With winter approaching, it’s not a bad idea to get your battery recharged. I did just that a couple of weeks ago. But not my car battery. My spiritual one.
It happened at First Baptist Church right here on Water Street in Pittston. And not just to me, but to the 75 or 80 others (that’s a guess) who get recharged there every single Sunday morning. I was a guest, and a most welcomed one, I wish to add, invited by my friends Bob and Jane Lussi to help celebrate the 12th anniversary of the installation of First Baptist Pastor Jim Breese.
The service, not including the bountiful lunch that followed, lasted every bit of three hours. That’s three, period. Hours, period. But it flew by. I often say my aim in life is to make time disappear. That’s what happens when we are completely joyful. And that’s what happens at First Baptist.
But it’s not what happened the first time I attended a service there. That morning, I was far from joyful. More like terrified. And time did not stand still. It practically stopped.
It was 12 years ago and then, too, I had been invited by Bob and Jane. Actually, I had been asked if I would speak at the luncheon following the installation of Rev. Breese as pastor, and I felt it appropriate to attend the church service, as well. A few moments into it, I knew I had made a mistake.
A few days earlier I had prepared what I thought was a good little talk. Dorothy Miller, a parishioner of more than 50 years and one of the planners of the installation, had asked me to speak about the church’s history and gave me a hefty volume from which to glean my remarks. Finding interesting material was easy. First Baptist is officially “the first regularly constituted Baptist organization in Luzerne County.” Organized as a congregation in 1776, its roots in Pittston go back to 1769.
And if that is not eyebrow-raising enough, in 1778, the church nearly folded when several members either died in or were dispersed by the Battle of Wyoming, often called the Wyoming Massacre. Only 12 members remained but still the congregation survived.
The church at 14 Water St., where the congregation meets to this day, was completed in 1865.
Included in the cornerstone was a copy of the New Testament, a list of church members, and a copy of the Emancipation Proclamation. Construction cost was $14,000.
All this wonderful information I had woven into my speech, so I was ready. Or so I thought.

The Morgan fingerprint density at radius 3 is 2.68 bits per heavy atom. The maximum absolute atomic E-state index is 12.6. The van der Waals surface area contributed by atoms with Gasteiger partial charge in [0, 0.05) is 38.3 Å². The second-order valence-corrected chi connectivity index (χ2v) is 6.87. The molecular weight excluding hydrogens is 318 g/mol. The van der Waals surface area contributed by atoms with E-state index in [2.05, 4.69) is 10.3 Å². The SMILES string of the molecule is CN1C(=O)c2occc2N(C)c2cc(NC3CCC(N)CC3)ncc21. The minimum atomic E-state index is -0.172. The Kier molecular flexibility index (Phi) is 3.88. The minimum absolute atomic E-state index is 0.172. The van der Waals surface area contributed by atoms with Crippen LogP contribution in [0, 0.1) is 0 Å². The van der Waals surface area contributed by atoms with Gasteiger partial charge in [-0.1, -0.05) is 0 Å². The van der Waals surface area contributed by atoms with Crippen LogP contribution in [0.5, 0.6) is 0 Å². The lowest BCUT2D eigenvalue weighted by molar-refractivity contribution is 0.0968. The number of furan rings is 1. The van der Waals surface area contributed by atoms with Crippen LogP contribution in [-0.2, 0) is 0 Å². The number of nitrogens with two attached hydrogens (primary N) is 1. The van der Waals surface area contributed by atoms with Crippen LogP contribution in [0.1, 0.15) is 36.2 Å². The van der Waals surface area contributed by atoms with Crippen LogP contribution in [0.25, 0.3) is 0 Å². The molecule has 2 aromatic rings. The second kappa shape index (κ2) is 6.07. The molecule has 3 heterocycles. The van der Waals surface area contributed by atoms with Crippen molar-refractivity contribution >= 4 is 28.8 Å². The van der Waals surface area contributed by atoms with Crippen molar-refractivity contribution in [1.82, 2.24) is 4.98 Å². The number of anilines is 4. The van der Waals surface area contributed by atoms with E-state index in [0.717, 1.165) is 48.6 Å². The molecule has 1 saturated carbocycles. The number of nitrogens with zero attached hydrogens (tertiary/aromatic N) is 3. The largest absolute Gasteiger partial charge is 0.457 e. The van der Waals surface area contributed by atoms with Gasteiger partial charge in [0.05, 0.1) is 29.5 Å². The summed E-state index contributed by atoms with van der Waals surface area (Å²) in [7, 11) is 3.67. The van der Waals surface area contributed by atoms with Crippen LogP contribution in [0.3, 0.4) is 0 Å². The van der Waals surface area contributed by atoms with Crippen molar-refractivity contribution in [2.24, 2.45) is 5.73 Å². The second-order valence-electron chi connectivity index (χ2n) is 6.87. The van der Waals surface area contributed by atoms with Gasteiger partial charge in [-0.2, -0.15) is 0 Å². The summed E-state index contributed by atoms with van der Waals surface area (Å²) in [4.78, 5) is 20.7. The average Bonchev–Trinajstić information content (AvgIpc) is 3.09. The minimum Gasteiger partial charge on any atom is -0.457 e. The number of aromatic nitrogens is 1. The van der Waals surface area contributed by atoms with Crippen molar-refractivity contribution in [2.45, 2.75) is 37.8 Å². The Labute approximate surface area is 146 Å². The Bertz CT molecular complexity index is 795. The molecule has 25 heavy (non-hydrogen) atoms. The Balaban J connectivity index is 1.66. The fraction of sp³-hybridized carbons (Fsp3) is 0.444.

What I was not ready for was the performance of Bishop Wallace Smith, Pastor Breese’s mentor, at the church service. Imagine the most powerful speech you’ve ever heard on the TV news or in a movie and multiply it a hundredfold and you have some idea of how dynamic this man is. With Bishop Wallace’s magnetism filling the church, with cries of “Amen!” punctuating his words, and parishioners all around me leaping to their feet, and shooting and waving their arms, I sat shaking in my boots, thinking how lame my luncheon speech was going to sound following the “Bishop Wallace Show.”
My friend John Markarian, 90 years old at the time, whose ancestors were among the founding members of First Baptist, would be attending the luncheon and I got him aside beforehand and pleaded with him to shout “Amen!” at some point during my talk. And he did. Right after I introduced him as the most intelligent, interesting man I had ever met.
The laughter that produced put wind in my sails and allowed me to get through the speech relatively unscathed.
How different things were during my recent visit when I actually looked forward to Bishop Wallace Smith’s appearance and was able to enjoy and appreciate his preaching and teaching along with everyone else.
I make it a point to attend services at First Baptist every now and then and always walk away recharged and renewed. Love fills the air in this church and you cannot help but breathe it in. That’s the way Pastor Jim Breese, who’s learned his lessons well from Bishop Wallace, wants it. His goal when he came to First Baptist, he’s said, was to create “a loving church.” Twelve years later, it’s clear he’s done just that.
The church being located on Water Street, where it’s been for 153 years, is most appropriate, I think. Whenever I’m there, my mind wanders to the reference to living water in the Gospel of John. “Everyone who drinks this water will be thirsty again,” John quotes Jesus, “but whoever drinks the water I give them will never thirst. Indeed, the water I give them will become in them a spring of water welling up to eternal life.”
Words to which, much like parishioners of First Baptist, or my pal John Markarian, I too want to shout “Amen!”
Ed Ackerman writes The Optimist every week. Look for his blogs online during the week at pittstonprogress.com.